Independent journalist Michael Shellenberger released a new batch of Twitter Files that showed how the FBI convinced Twitter that the Hunter Biden laptop story was misinformation.
At the center of Twitter’s decision to suppress the story was Jim Baker, the former deputy legal counsel at Twitter, who held a similar role at the FBI before joining Twitter. Baker and the FBI worked together to convince Twitter that the contents of the Hunter Biden laptop story were hacked from another source by Russian agents and put on the laptop that the New York Post reported on.
“During all of 2020, the FBI and other law enforcement agencies repeatedly primed Yoel Roth to dismiss reports of Hunter Biden’s laptop as a Russian ‘hack and leak’ operation, ” Shellenberger wrote. Roth was then head of trust and safety at Twitter.
“Indeed, Twitter executives *repeatedly* reported very little Russian activity. E.g., on Sept 24, 2020, Twitter told the FBI it had removed 345 ‘largely inactive’ accounts ‘linked to previous coordinated Russian hacking attempts.’ They ‘had little reach & low follower accounts,’” Shellenberger continued.
Although Twitter continued to find nothing suspicious, the bureau repeatedly reached out for information.
In July 2020, FBI Assistant Special Agent Elvis Chan arranged for security clearances for Twitter executives so that they can be briefed about election interference the bureau expected to see ahead of the November 2020 election. Baker was one of the executives given the clearance, and Chan acted surprised to learn that Baker was at Twitter.
Baker was not the only ex-FBI agent at Twitter. Shellenberger revealed that there were so many that they had their own Slack channel.
Shellenberger found that after Baker was given clearance, the FBI gave him information intended to influence Roth and other executives to believe the laptop story originated from hacked materials. Baker and FBI agent Laura Dehmlow even had a private meeting where no one else was allowed.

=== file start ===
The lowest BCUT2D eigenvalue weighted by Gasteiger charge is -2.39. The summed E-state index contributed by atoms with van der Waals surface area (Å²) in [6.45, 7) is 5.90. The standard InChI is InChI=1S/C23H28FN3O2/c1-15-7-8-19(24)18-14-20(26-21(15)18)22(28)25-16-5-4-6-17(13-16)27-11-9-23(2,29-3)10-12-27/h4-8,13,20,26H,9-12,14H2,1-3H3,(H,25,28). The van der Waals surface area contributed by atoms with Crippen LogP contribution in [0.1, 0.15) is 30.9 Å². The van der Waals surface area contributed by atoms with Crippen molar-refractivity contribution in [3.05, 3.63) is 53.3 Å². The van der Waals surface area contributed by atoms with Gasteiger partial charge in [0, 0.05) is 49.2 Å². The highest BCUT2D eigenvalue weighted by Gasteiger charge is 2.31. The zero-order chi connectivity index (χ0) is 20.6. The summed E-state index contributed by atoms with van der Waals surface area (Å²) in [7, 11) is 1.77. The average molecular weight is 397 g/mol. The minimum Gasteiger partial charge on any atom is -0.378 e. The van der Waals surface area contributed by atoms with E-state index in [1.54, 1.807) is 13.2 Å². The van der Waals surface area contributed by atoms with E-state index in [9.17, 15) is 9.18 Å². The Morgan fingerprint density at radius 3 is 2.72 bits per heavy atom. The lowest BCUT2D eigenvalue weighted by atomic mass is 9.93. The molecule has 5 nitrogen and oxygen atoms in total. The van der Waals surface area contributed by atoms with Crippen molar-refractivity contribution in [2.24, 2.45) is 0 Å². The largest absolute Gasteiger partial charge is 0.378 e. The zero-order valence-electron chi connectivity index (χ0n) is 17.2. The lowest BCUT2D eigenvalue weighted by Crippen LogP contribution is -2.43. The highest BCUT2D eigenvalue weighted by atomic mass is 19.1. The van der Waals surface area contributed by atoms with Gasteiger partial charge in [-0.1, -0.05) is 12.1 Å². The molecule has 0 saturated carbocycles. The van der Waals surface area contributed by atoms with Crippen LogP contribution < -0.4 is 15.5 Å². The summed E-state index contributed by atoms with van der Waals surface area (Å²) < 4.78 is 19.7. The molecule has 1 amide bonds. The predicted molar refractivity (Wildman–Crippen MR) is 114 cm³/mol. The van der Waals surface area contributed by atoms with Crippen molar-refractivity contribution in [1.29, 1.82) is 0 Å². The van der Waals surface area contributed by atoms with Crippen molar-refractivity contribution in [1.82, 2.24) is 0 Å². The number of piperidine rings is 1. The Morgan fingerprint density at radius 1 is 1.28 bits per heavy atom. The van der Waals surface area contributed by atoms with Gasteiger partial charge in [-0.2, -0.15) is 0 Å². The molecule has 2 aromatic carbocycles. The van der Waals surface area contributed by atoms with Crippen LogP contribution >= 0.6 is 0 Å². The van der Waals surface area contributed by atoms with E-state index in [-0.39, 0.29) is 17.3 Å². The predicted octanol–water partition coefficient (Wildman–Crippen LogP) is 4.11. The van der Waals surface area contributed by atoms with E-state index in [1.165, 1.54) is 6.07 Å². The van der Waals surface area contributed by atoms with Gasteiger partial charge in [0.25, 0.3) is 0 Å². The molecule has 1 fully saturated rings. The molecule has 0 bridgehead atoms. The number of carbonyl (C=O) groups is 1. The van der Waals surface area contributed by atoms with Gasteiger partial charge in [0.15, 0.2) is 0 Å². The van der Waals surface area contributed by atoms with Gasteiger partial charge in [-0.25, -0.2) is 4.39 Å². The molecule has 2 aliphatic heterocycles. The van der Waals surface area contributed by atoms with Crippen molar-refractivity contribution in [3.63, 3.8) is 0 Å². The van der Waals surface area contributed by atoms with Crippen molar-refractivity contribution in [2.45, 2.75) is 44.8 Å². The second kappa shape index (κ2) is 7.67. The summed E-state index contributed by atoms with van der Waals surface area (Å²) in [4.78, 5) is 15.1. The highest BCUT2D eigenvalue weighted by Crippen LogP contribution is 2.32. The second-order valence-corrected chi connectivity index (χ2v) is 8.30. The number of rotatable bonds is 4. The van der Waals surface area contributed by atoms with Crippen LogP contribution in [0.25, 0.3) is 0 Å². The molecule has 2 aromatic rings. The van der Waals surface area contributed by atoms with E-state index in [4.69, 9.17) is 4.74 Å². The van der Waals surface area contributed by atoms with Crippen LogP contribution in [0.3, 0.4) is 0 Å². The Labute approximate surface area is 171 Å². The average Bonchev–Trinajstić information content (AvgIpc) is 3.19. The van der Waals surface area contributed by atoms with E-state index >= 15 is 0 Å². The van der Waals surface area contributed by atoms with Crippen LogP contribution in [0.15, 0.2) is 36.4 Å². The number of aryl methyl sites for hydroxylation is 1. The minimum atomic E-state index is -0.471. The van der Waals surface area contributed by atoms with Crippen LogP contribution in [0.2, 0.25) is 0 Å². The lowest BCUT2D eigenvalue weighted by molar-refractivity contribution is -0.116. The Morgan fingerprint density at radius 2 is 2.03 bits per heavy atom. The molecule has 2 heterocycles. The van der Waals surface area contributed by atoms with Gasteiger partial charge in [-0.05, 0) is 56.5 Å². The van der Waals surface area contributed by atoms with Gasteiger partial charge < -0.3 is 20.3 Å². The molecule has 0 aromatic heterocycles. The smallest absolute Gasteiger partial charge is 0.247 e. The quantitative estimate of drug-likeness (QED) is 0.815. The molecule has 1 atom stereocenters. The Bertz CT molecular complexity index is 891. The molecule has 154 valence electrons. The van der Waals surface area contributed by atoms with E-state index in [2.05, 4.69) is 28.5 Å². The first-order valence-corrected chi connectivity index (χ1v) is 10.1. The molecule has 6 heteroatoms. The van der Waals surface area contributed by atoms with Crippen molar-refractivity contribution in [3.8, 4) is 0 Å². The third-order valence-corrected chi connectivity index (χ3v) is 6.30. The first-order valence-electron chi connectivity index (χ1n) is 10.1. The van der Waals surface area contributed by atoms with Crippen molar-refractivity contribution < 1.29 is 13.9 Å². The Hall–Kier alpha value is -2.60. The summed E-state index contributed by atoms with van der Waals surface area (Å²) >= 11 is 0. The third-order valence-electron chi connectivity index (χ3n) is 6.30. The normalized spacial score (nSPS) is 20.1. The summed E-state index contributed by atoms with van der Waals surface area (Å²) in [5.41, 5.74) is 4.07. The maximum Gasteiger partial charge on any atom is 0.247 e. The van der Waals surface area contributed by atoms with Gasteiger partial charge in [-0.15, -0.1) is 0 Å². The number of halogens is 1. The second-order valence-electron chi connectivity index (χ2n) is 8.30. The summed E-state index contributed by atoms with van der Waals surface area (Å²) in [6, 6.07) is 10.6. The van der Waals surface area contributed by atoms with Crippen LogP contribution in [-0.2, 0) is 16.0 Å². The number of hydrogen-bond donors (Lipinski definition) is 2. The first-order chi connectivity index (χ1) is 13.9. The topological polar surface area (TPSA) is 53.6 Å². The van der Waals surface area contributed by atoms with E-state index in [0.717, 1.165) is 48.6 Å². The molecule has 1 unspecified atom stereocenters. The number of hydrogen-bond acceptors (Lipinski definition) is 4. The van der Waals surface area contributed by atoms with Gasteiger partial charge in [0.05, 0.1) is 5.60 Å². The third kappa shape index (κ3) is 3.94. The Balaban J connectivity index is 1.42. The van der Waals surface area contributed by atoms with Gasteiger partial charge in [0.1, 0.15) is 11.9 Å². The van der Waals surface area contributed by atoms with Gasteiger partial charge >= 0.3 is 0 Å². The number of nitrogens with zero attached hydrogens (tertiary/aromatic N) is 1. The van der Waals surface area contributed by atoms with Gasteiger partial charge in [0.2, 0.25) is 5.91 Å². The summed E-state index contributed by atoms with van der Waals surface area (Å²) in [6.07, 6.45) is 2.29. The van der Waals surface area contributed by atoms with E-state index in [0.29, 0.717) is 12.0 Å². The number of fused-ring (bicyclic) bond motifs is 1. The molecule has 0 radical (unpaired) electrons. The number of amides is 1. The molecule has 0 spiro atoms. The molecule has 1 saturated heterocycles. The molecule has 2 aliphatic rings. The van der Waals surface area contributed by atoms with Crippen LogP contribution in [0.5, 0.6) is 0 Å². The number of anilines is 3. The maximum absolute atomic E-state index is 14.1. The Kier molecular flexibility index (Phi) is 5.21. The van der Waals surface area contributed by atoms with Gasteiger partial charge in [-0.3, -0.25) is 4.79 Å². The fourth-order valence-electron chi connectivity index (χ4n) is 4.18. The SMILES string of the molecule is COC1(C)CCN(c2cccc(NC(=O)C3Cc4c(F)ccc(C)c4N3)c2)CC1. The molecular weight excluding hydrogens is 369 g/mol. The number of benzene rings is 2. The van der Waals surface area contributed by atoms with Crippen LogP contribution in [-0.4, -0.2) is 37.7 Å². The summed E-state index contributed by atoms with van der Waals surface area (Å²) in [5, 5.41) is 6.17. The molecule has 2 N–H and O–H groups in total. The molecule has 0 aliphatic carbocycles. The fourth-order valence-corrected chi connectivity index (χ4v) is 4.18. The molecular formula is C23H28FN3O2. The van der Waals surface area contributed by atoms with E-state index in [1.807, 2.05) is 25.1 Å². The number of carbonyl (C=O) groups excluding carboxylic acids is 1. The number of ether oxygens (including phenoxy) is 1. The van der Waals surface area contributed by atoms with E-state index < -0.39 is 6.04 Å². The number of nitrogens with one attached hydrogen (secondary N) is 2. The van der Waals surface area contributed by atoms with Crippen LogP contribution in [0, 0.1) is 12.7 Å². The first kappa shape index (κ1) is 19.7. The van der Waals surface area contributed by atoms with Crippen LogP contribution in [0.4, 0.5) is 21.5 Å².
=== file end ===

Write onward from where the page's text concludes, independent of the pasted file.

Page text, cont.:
Roth initially pushed back against the idea that there was foreign interference on Twitter. However, after the Post published the story, he conceded.
Shellenberger wrote: “On Oct 14, shortly after @NYPost publishes its Hunter Biden laptop story, Roth says, ‘it isn’t clearly violative of our Hacked Materials Policy, nor is it clearly in violation of anything else,’ but adds, ‘this feels a lot like a somewhat subtle leak operation.’”
After Roth’s message, Baker repeatedly insisted that “the Hunter Biden materials were either faked, hacked, or both, and a violation of Twitter policy.”
At around 10 am, hours after the Post published the story, Twitter suppressed it, citing “experts.”
“The suggestion from experts – which rings true – is there was a hack that happened separately, and they loaded the hacked materials on the laptop that magically appeared at a repair shop in Delaware,” Roth wrote in an email.
Shellenberger concluded that the influence and pressure from the FBI resulted in Twitter executives concluding that the content of the Hunter Biden laptop was misinformation.
Baker and his team signed a letter to the FBI agents who worked on the project to thank them for helping suppress the story.